13/07/2019 — 7/09/2019


Roy Lichtenstein


This summer Grundy Art Gallery will present the work of American artist Roy Lichtenstein (1923 – 1997).


A pioneer of the Pop Art movement that exploded in the 1960’s, Lichtenstein’s influence is still widely seen today. Creating often monumentally sized paintings using his signature hand-painted dots, Lichtenstein’s style mimicked the Ben-Day dot aesthetics of comic books and commercial newsprint, becoming synonymous with the pervasive and accelerating effects of popular mass culture at the time. Sometimes incorporating text, his paintings and prints use irony and cliché to reflect on the contemporary conditions of his day, from obsessions with youth and beauty, to the socio-political context in which he found himself working.


This exhibition draws from the ARTIST ROOMS touring collection of over 1,600 works of modern and contemporary art. The collection is displayed across the UK in solo exhibitions that showcase the work of 42 major artists, and this touring programme gives young people the chance to get involved in creative projects, discover more about art and learn new skills. Since 2009, nearly 50 million people have visited over 185 displays at some 87 museums and galleries.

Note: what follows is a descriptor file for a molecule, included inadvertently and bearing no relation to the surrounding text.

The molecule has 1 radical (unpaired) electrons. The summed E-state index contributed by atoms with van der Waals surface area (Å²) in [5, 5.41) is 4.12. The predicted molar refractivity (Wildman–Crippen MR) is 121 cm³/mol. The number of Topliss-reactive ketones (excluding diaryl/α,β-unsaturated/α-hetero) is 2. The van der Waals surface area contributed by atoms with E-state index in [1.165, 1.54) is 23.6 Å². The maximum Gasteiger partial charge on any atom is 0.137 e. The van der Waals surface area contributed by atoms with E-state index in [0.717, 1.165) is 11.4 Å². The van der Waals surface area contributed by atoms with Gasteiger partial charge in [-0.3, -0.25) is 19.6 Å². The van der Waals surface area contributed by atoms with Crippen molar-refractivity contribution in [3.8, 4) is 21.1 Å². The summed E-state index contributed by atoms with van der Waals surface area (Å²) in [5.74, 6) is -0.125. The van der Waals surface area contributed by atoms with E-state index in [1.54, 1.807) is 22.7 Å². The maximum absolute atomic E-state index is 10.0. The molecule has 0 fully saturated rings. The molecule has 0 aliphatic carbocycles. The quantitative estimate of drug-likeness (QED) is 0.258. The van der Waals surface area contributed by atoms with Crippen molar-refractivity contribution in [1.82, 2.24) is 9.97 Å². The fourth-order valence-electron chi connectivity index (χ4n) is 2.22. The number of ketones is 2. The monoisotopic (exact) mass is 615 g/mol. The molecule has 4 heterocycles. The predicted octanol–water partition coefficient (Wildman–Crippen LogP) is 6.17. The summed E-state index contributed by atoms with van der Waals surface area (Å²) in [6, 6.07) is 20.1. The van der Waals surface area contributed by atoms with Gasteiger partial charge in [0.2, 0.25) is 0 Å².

ARTIST ROOMS is jointly owned by the National Galleries of Scotland and Tate. The collection was established through The d’Offay Donation in 2008, with the assistance of the National Heritage Memorial Fund, Art Fund, and the Scottish and British Governments.








13/07/2019 — 7/09/2019

NDACA at the Grundy 

Art, Anger and Rights from the Disability Arts



Curated in partnership with the National Disability Arts Collection and Archive (NDACA), Grundy Art Gallery will host an exhibition that will tell the heritage story of a group of disabled people and their allies who broke down barriers, helped change the law and made great art and culture about those struggles. Including artworks, documentary materials and ephemera, the exhibition will have a particular focus on artists based in the North, and will examine the impact of their work at both a local and national level.

NDACA at the Grundy is presented as part of Access Fylde Coast, a project led by Disability First, Blackpool, and funded by the Coastal Communities Fund, which aims to boost tourism across the Fylde Coast while breaking down the barriers to disability.